Eight years before he – and the National Foest idea – got here, Congress had finally passed in 1897 a Forest Management Act (also known as the “Organic Act”) which established that the Forest Reserves were to be managed for use, not just preservation, and funded a cadre of “Forest Rangers” to do the management. Kreutzer was the 20-year-old son of a German immigrant farmer and cigar maker who had some familiarity with German forestry practices, and he saw the need for something like that in the increasing logged-over and fire-prone landscape around Denver. He heard about the new law, and suggested to his son – then working for a nearby rancher – that this might be an interesting career opportunity. So Kreutzer showed up in Denver at the office of General Land Office administrator W.T.S. May the very day that May got official notice of his appointment to oversee management of all of Colorado’s forest reserves.

            Kreutzer’s idealistic nature manifested itself immediately when May asked him what politicians endorsed him – that being the way things were usually done in the General Land Office. Kreutzer jumped up and started to leave, saying he didn’t want any political appointment. Intrigued, May told him to sit back down, questioned him about his interests, and eventually offered him a job as America’s first official Forest Ranger. No forester himself, all May knew to tell Kreutzer about the job was to “go back to the Plum Creek Reserve (now part of the Arapahoe-Roosevelt National Forest), ride as far and as fast as the Almighty will let you, and put out those forest fires.”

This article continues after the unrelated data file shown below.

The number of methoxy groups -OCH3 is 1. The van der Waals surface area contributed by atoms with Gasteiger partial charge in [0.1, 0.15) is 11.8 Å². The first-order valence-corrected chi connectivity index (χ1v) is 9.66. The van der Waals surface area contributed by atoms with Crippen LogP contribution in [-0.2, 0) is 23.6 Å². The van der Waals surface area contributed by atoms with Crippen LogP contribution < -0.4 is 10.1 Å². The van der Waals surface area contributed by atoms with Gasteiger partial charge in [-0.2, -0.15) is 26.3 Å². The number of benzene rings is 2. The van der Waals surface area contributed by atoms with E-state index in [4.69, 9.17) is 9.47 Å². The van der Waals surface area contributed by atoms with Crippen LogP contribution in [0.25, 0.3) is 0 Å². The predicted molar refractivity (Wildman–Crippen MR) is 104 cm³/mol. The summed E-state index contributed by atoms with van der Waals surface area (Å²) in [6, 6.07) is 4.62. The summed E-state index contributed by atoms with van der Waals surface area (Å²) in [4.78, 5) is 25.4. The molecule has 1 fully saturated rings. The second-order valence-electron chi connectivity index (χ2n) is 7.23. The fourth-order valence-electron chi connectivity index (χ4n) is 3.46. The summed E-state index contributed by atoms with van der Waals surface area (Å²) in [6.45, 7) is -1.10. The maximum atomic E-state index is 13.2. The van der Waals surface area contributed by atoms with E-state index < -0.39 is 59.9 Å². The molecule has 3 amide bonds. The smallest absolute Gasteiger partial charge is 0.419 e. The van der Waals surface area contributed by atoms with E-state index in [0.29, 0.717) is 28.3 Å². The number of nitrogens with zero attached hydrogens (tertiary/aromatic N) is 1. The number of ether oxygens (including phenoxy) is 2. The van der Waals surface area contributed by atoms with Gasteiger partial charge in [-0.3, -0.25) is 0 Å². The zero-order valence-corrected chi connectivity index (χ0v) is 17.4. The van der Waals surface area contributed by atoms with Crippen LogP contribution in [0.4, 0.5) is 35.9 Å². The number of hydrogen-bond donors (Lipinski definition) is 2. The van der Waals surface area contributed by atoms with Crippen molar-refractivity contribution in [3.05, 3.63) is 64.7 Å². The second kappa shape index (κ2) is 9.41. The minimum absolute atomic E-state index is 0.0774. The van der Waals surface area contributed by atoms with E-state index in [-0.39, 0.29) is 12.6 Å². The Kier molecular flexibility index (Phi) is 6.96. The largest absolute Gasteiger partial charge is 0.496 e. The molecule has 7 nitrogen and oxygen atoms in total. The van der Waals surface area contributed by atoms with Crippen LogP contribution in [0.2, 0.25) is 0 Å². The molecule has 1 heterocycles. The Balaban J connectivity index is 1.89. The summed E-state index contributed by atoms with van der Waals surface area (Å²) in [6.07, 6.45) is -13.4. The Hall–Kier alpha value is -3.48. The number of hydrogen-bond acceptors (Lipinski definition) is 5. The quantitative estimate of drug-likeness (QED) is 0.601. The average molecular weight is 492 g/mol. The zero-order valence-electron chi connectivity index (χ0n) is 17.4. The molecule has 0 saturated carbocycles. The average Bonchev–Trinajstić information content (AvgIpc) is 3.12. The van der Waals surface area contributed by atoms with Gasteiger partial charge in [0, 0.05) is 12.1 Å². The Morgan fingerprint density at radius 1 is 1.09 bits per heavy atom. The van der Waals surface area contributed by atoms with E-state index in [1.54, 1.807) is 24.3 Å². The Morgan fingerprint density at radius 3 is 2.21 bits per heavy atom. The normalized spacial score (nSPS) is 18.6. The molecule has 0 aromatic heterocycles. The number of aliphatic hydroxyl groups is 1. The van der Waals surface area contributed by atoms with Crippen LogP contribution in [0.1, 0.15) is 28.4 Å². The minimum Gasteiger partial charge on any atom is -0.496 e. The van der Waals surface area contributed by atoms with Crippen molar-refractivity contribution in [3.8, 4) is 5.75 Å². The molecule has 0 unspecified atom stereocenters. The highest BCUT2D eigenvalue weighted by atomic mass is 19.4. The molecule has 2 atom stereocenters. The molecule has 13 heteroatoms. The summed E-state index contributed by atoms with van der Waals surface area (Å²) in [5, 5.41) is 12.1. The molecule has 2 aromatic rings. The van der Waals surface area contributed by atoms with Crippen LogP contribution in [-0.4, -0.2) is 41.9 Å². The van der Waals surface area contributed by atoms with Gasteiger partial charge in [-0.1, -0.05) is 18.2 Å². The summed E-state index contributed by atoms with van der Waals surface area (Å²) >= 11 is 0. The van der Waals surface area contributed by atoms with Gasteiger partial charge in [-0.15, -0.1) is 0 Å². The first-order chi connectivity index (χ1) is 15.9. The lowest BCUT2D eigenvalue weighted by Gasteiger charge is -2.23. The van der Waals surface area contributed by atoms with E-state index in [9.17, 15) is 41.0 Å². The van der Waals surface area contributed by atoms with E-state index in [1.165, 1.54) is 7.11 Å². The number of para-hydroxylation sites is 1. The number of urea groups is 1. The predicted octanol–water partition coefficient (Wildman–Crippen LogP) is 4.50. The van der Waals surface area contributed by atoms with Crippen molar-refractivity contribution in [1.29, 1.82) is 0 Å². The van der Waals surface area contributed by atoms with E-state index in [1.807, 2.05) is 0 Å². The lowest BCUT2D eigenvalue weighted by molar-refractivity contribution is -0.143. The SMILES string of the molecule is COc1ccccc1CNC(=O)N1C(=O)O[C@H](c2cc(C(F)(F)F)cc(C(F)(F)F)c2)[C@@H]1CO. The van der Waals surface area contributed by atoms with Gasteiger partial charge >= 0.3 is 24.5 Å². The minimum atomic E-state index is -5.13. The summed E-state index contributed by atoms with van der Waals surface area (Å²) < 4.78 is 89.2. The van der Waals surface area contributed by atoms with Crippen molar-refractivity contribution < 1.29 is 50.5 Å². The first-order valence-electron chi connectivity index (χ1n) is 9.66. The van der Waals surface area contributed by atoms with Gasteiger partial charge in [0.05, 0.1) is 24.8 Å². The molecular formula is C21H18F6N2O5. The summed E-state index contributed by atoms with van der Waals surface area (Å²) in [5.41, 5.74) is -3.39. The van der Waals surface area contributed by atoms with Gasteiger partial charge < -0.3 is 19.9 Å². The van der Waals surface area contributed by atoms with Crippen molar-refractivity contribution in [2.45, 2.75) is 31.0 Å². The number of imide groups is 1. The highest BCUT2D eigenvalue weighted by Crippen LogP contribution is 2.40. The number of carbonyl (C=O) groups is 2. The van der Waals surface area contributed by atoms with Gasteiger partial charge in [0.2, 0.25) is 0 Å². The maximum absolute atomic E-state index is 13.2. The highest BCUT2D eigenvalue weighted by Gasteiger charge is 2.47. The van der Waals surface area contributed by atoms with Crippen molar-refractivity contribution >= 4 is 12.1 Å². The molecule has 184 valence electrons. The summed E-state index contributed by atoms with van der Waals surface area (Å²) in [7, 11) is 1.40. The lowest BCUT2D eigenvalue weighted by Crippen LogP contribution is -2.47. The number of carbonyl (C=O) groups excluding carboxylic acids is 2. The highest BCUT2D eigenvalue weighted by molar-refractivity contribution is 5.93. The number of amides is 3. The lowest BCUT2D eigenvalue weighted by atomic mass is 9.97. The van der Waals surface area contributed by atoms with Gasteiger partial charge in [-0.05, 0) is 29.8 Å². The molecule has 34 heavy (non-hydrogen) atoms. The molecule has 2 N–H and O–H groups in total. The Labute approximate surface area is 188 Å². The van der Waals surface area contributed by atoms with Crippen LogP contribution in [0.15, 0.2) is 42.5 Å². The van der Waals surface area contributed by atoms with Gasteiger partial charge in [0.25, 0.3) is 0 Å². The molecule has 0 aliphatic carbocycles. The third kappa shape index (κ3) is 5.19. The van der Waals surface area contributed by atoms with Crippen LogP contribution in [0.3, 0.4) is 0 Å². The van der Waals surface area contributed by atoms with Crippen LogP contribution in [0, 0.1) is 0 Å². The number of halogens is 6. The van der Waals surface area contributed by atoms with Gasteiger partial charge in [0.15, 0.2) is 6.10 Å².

Putting out forest fires was about the extent of any American’s knowledge of forestry practice then, and “ranger” pretty well described the job for one man assigned to cover hundreds of thousands of acres. Forest Service employees today complain about the amount of time they have to spend indoors doing paperwork, but Kreutzer’s job was at the opposite extreme. He pretty literally lived on his horse in the great outdoors; early rangers built little “guard stations” here and there in their reserves, and had an office in some central town, but they spent most non-winter nights sleeping in a bedroll under the stars, on their slow way from one part of the reserve to another. It was physically a hard life: Kreutzer was badly thrown a couple of times by his horses, out in the middle of nowhere, and he was several times caught in nasty storms – once getting his feet almost terminally frozen.

            Kreutzer showed considerable leadership in organizing volunteer crews to put out fires that no one else took very seriously. He also took very seriously the task of stopping trespassing on the Reserve, confronting everyone from the railroad tiehackers to prominent cattlemen – including one who was a State Senator. His zeal here led to some life-endangering encounters with lower-class types that he seemed to have a knack for winning over with his general upfront nature, but that nature didn’t work with the upper crust, and his zeal was probably the reason why in 1901 he was transferred far from the Front Range to the Battlement Mesa Reserve (now Grand Mesa National Forest).